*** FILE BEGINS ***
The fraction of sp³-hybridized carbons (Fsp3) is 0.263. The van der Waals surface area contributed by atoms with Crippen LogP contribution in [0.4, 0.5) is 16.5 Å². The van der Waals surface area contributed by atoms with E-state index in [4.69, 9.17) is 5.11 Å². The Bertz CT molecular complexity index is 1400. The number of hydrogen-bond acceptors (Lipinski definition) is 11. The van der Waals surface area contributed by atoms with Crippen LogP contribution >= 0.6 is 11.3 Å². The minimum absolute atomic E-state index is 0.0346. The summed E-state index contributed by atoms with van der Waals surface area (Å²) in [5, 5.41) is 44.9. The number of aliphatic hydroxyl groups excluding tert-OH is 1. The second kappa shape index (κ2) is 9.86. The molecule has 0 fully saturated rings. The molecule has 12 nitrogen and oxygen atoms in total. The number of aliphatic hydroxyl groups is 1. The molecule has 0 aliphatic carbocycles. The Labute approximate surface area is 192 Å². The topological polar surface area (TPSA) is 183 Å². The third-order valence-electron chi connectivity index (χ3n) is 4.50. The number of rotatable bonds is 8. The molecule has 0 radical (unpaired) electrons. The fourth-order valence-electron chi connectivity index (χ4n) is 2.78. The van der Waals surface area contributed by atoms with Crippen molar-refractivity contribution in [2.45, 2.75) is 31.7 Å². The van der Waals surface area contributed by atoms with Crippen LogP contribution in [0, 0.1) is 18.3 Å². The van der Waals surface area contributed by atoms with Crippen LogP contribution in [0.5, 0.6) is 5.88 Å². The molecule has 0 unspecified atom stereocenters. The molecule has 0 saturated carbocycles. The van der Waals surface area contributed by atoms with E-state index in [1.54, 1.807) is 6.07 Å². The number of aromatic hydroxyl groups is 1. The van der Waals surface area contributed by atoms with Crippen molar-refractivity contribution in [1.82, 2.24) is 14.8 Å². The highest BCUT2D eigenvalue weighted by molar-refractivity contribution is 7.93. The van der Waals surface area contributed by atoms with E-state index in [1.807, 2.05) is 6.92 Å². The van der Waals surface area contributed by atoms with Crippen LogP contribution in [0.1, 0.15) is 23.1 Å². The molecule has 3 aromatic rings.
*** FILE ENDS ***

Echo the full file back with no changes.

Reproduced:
The fraction of sp³-hybridized carbons (Fsp3) is 0.263. The van der Waals surface area contributed by atoms with Crippen LogP contribution in [0.4, 0.5) is 16.5 Å². The van der Waals surface area contributed by atoms with E-state index in [4.69, 9.17) is 5.11 Å². The Bertz CT molecular complexity index is 1400. The number of hydrogen-bond acceptors (Lipinski definition) is 11. The van der Waals surface area contributed by atoms with Crippen LogP contribution >= 0.6 is 11.3 Å². The minimum absolute atomic E-state index is 0.0346. The summed E-state index contributed by atoms with van der Waals surface area (Å²) in [5, 5.41) is 44.9. The number of aliphatic hydroxyl groups excluding tert-OH is 1. The second kappa shape index (κ2) is 9.86. The molecule has 0 fully saturated rings. The molecule has 12 nitrogen and oxygen atoms in total. The number of aliphatic hydroxyl groups is 1. The molecule has 0 aliphatic carbocycles. The Labute approximate surface area is 192 Å². The topological polar surface area (TPSA) is 183 Å². The third-order valence-electron chi connectivity index (χ3n) is 4.50. The number of rotatable bonds is 8. The molecule has 0 radical (unpaired) electrons. The fourth-order valence-electron chi connectivity index (χ4n) is 2.78. The van der Waals surface area contributed by atoms with Crippen molar-refractivity contribution in [2.45, 2.75) is 31.7 Å². The van der Waals surface area contributed by atoms with Crippen LogP contribution in [0, 0.1) is 18.3 Å². The van der Waals surface area contributed by atoms with Crippen LogP contribution in [0.5, 0.6) is 5.88 Å². The molecule has 0 unspecified atom stereocenters. The molecule has 0 saturated carbocycles. The van der Waals surface area contributed by atoms with E-state index in [1.54, 1.807) is 6.07 Å². The number of aromatic hydroxyl groups is 1. The van der Waals surface area contributed by atoms with Crippen molar-refractivity contribution in [1.82, 2.24) is 14.8 Å². The highest BCUT2D eigenvalue weighted by molar-refractivity contribution is 7.93. The van der Waals surface area contributed by atoms with E-state index in [1.807, 2.05) is 6.92 Å². The van der Waals surface area contributed by atoms with Crippen LogP contribution in [0.1, 0.15) is 23.1 Å². The molecule has 3 aromatic rings.